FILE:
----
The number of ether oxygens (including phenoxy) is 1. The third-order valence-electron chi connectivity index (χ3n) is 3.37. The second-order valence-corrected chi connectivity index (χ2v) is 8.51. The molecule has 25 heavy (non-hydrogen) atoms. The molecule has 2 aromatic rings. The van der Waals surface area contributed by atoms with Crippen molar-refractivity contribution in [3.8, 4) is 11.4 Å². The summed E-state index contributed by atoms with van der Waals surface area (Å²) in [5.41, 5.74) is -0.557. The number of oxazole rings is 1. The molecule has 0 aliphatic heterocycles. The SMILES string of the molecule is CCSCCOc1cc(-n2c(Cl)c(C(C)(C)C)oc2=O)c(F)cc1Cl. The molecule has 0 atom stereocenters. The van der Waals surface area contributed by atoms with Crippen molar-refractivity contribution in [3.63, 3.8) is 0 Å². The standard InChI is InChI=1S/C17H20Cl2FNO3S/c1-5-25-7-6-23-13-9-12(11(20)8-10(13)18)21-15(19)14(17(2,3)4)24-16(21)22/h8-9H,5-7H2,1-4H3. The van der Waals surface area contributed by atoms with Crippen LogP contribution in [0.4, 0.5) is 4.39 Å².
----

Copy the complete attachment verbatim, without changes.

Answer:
The number of ether oxygens (including phenoxy) is 1. The third-order valence-electron chi connectivity index (χ3n) is 3.37. The second-order valence-corrected chi connectivity index (χ2v) is 8.51. The molecule has 25 heavy (non-hydrogen) atoms. The molecule has 2 aromatic rings. The van der Waals surface area contributed by atoms with Crippen molar-refractivity contribution in [3.8, 4) is 11.4 Å². The summed E-state index contributed by atoms with van der Waals surface area (Å²) in [5.41, 5.74) is -0.557. The number of oxazole rings is 1. The molecule has 0 aliphatic heterocycles. The SMILES string of the molecule is CCSCCOc1cc(-n2c(Cl)c(C(C)(C)C)oc2=O)c(F)cc1Cl. The molecule has 0 atom stereocenters. The van der Waals surface area contributed by atoms with Crippen molar-refractivity contribution in [3.63, 3.8) is 0 Å². The standard InChI is InChI=1S/C17H20Cl2FNO3S/c1-5-25-7-6-23-13-9-12(11(20)8-10(13)18)21-15(19)14(17(2,3)4)24-16(21)22/h8-9H,5-7H2,1-4H3. The van der Waals surface area contributed by atoms with Crippen LogP contribution in [0.4, 0.5) is 4.39 Å².